With the album release and a stocked summer festival roster the Elegant Weapons’ crew is ready to take on the world by streaming services and stages alike, no matter the challenge. “With Priest, it’s been there for 50 years, so it’s objectively good. You can’t argue that Priest are legends. When you get up there with Priest people are already there and they love the music. They’ve lived with it, some of them for 50 years as well. When you get up there with a new band, like Elegant Weapons, no one’s heard it and you know they might not like it,” Faulkner proceeds with caution and enthusiasm. “It’s all very different, but you’ve gotta take new stuff out there. Sure, the fans are probably not there to see you. They’re probably there to see the main band and you are opening up for them. So, it’s a totally different dynamic, but it’s a dynamic, which I’m familiar with. When I was out with Iron Maiden, it was the same dynamic. You get out in front of a new audience that doesn’t know you and hopefully you win over some fans. We’ve even been in that position with Priest as well. We went down to New Zealand a few years back and it wasn’t only my first time with Priest in New Zealand, but it was the first time Priest had ever played in New Zealand. So, you’re always conscious of the fact that there’s someone out there that hasn’t seen the band before, or that you’re playing in a city that hasn’t seen the band before, or even a country that hasn’t seen the band before even after 40, or 50 years. You’ve always got to give a thousand percent no matter where you’re playing.”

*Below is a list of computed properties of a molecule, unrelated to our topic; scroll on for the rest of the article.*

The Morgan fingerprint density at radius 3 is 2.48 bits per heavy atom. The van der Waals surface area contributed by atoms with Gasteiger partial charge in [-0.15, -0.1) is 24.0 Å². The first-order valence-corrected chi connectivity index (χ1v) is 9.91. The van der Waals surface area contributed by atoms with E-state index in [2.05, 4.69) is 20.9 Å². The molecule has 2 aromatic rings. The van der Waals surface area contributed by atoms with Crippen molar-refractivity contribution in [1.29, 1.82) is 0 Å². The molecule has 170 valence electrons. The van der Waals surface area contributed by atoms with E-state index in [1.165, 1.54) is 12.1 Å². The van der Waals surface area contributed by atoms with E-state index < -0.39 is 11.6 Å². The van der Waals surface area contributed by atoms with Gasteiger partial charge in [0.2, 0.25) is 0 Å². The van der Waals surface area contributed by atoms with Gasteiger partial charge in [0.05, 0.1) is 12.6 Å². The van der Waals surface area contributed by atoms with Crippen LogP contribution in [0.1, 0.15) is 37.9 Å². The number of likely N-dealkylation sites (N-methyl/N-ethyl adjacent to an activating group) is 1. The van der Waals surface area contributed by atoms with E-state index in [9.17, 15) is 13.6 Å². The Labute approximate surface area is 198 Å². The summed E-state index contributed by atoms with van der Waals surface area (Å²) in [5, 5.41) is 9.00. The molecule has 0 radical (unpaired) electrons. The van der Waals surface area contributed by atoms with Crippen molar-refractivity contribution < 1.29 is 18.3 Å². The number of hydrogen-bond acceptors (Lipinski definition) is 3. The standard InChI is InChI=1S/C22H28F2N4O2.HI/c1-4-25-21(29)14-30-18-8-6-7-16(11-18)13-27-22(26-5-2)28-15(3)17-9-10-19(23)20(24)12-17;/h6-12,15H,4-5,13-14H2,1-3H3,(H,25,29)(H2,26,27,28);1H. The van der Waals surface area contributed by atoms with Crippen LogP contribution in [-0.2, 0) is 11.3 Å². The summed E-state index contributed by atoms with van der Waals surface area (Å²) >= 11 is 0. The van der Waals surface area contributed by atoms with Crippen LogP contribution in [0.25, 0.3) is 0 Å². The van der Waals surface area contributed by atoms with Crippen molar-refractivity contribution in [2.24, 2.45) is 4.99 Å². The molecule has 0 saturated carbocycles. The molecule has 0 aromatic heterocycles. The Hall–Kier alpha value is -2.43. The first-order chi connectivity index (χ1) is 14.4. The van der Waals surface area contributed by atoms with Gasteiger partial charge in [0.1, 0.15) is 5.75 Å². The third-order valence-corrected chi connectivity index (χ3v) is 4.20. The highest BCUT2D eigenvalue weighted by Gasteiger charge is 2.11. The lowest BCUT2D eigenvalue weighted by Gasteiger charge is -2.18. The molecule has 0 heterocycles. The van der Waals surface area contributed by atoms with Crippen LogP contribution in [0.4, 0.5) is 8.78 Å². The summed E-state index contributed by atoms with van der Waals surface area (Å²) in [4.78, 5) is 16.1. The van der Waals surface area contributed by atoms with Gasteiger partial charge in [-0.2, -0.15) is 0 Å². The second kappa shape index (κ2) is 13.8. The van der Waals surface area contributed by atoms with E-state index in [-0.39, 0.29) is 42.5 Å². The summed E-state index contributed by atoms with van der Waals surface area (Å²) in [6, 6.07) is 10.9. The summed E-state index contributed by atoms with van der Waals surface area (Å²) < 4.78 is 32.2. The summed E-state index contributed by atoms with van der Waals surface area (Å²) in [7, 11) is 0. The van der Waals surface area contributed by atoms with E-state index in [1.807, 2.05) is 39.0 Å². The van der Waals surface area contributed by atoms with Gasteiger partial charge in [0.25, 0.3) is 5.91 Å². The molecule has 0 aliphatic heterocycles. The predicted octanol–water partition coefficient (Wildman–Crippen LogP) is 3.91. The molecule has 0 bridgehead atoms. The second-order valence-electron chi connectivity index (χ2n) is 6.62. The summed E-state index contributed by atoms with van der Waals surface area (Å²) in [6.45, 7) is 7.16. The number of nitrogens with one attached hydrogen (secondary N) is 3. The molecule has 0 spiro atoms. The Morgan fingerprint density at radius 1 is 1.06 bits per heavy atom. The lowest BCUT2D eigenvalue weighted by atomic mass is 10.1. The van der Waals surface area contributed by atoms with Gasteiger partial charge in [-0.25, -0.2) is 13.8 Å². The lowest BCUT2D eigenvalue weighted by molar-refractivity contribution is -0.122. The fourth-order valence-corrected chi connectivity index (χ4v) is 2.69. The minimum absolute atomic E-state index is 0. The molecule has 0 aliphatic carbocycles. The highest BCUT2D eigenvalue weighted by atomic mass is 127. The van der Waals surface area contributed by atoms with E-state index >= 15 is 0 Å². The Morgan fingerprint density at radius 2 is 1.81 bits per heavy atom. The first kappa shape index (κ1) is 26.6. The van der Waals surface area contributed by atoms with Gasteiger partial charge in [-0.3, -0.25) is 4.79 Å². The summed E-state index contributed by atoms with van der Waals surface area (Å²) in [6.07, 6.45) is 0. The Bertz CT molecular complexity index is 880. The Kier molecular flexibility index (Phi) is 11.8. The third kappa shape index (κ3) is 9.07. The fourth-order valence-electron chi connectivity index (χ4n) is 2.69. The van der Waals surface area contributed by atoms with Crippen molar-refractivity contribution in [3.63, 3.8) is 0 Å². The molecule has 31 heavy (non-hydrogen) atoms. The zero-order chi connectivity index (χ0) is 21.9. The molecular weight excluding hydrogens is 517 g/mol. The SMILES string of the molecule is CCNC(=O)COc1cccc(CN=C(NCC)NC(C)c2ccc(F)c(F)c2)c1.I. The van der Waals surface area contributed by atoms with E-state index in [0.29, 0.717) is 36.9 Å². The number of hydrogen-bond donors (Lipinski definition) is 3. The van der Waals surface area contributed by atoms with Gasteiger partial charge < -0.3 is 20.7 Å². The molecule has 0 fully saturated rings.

Faulkner’s resilience has shown since the very beginning, but on September 26, 2021 he showed that giving your thousand percent could even save your life. Judas Priest was playing support to Metallica on the final night of the Louder Than Life Festival in Louisville, Kentucky. This meant that their normal hour and forty minute set would be shortened to only an hour, but Faulkner planned to play with the energy of a full Priest set. During the band’s encore of Painkiller, Faulkner unknowingly suffered an aortic aneurysm without missing a single note. After somehow finishing the set, he was rushed to the nearest hospital, which just so happened to be the University of Louisville’s Rudd Heart and Lung Center; one of the most well-renowned heart hospitals in the country. That night he was put through ten hours of emergency surgery, where his girlfriend Mariah Lynch (daughter of Dokken star George Lynch) was told by the surgeon to prepare herself that he was not going to make it. Typically, with an aortic aneurysm of that severity people only last a few minutes and rarely even make it to the hospital. But in an interview done shortly after his recovery, Faulkner explained that the doctors think that it’s possible that his adrenaline was so high from playing that his heart was pumping hard enough and fast enough to keep him going just long enough to get him to the hospital. Even after dancing on stage with the reaper, his heart of metal saved his life.